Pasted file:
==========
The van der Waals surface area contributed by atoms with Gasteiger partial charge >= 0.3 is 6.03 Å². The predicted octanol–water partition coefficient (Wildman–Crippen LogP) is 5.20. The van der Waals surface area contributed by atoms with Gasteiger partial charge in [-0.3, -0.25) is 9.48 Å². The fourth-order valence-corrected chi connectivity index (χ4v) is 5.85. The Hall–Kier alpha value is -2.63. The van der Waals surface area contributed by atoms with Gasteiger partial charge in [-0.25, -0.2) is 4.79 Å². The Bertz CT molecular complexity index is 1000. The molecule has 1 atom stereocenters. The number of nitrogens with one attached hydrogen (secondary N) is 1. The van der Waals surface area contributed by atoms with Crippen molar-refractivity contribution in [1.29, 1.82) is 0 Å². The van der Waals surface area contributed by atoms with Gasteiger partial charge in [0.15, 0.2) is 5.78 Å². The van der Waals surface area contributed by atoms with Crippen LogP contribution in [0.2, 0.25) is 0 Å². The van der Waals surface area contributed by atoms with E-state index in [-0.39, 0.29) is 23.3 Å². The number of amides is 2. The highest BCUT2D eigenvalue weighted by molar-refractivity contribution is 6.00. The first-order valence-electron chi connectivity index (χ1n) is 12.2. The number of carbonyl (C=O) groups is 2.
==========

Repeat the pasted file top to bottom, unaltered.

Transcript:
The van der Waals surface area contributed by atoms with Gasteiger partial charge >= 0.3 is 6.03 Å². The predicted octanol–water partition coefficient (Wildman–Crippen LogP) is 5.20. The van der Waals surface area contributed by atoms with Gasteiger partial charge in [-0.3, -0.25) is 9.48 Å². The fourth-order valence-corrected chi connectivity index (χ4v) is 5.85. The Hall–Kier alpha value is -2.63. The van der Waals surface area contributed by atoms with Gasteiger partial charge in [-0.25, -0.2) is 4.79 Å². The Bertz CT molecular complexity index is 1000. The molecule has 1 atom stereocenters. The number of nitrogens with one attached hydrogen (secondary N) is 1. The van der Waals surface area contributed by atoms with Crippen molar-refractivity contribution in [1.29, 1.82) is 0 Å². The van der Waals surface area contributed by atoms with Gasteiger partial charge in [0.15, 0.2) is 5.78 Å². The van der Waals surface area contributed by atoms with Crippen LogP contribution in [0.2, 0.25) is 0 Å². The van der Waals surface area contributed by atoms with E-state index in [-0.39, 0.29) is 23.3 Å². The number of amides is 2. The highest BCUT2D eigenvalue weighted by molar-refractivity contribution is 6.00. The first-order valence-electron chi connectivity index (χ1n) is 12.2. The number of carbonyl (C=O) groups is 2.